Skip to main content

Happy Birthday to You

Of late, I've been thinking a lot about birthdays (well, I haven't, actually, but a chap's got to have a topic to write about, hasn't he?). It seems a little strange to me, celebrating the day you came into the world, crying a lot and pooping excessively. And let's face it, the way we celebrate birthdays is a little creepy. I mean, think about this:

'Several people are gathered around an object on fire, chanting a repetitive song. One among them carries a knife. They extinguish the object and plunge the knife into it. The rest of the group stops chanting and spontaneously bursts into applause. '  - Description of a birthday party by some chap on Tumblr

I mean, come on, tell me that doesn't sound like a scene from a cult horror film. But, strange cult rituals aside, I decided to do some research (read: click the first three links on a Google search) about birthdays. So, read on to learn some stuff about birthdays that you may or may not really care about.

First off, no one knows birthdays were first celebrated (actually, Wikipedia doesn't know when birthdays were first celebrated, but I assume that the entirety of mankind's learning through the ages is hosted on Wikipedia's servers). I'm actually not even going to try to guess when they began, because whatever date I come up with, someone is certain to come up with an even older date and tell me, "Come on, Ritvik, do some real research next time!" I also feel quite good about myself because I just successfully dedicated an entire paragraph to something I'm not actually going to tell you about.

So, what do people actually do on birthdays? We all know the kind of birthday where we have a cake and a bunch of people singing the Happy Birthday song (apparently, it's actually the last stanza of the "Good Morning To You" song by Patty and Mildred Hill. I still find it hard to get over the fact that I've been calling this song by  the wrong name for the entirety of my existence). In Ghana, the birthday kid gets something called "oto", which  is a dish made of made of fried, mashed sweet potato and eggs. Frankly, I'd be much happier to get a pizza and some cake or, considering it's Ghana, some chocolate, but as they say, to each their own.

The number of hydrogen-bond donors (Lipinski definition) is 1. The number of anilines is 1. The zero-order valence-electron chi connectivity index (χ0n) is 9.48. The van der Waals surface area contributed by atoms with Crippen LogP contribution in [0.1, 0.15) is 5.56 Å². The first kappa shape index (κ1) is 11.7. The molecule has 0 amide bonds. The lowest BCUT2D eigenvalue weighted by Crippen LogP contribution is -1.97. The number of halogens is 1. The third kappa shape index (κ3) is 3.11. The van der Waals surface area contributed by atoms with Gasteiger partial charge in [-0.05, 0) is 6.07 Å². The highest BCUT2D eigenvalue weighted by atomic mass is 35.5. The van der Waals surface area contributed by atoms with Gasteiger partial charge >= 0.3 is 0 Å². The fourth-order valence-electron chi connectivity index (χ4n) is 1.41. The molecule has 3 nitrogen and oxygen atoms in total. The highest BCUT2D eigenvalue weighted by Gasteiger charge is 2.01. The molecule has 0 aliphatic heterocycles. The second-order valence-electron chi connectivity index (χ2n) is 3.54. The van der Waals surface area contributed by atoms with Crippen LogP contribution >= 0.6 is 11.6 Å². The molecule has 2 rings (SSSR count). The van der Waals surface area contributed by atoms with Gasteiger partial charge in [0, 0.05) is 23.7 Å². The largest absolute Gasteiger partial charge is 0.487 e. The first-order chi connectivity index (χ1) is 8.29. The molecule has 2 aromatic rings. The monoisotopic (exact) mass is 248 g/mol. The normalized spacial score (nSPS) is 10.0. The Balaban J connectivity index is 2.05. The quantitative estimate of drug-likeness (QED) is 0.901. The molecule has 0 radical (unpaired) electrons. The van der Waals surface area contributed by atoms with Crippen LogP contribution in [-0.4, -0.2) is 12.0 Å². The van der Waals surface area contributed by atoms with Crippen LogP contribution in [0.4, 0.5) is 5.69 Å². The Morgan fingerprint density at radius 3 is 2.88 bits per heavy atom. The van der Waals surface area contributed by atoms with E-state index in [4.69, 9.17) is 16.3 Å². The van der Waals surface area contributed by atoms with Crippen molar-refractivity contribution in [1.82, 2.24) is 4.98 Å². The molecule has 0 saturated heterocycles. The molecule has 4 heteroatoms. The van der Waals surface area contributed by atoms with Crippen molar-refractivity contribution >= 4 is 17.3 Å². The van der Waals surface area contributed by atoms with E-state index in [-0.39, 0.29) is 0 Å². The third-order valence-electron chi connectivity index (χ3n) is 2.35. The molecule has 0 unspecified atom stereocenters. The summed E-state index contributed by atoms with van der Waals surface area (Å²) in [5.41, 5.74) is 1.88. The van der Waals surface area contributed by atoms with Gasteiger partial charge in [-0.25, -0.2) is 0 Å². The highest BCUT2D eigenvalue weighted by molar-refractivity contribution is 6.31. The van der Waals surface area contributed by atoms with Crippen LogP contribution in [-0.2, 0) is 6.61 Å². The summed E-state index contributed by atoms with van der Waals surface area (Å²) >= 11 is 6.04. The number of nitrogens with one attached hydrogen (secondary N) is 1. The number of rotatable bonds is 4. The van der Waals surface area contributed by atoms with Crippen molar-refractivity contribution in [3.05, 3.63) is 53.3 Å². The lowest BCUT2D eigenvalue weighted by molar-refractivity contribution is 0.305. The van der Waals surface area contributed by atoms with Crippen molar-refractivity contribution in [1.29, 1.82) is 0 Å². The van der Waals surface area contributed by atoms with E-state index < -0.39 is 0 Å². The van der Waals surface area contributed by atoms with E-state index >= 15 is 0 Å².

Other cultures only celebrate certain birthdays. For instance, teenagers in most cultures celebrate the acquisition of the age of majority by waiting until their parents are asleep and then getting obscenely drunk at the nearest public house. Jewish boys celebrate something called a 'Bar Mitzvah' on their 13th birthdays (girls, for some reason, have it on their 12th birthdays and call it a 'Bat Mitzvah'). Honestly, I've no clue what exactly they have to celebrate, because it represents the day that they have to begin actively participating in the rituals and can no longer stay home and  watch TV while Mom and Dad head off to the synagogue. Hindu boys celebrate their 13th birthdays by sitting in front of a fire and pouring ghee into it while a priest mutters words under his breath in a language that no one really understood in the first place. And in return for their trouble, they get a string tied from their shoulders to their waists and the added responsibility of saying a mantra 108 times every day.

All of this has been an extremely long way of saying that I had no clue what I was going to write about today. I seized on the topic of birthdays because my mother's was last week. Anyway, thanks for reading. If you know about any other birthday rituals, tell me in the comments. Actually, just give me a comment saying anything at all. Seriously, if you don't, I'm coming to your house with a knife - and I ain't bringing no cake.

Comments

  1. This is so weird. I just put a cake in the oven before reading this blog! And i'm not an avid baker or anything. Are you stalking me? :)

    ReplyDelete
    Replies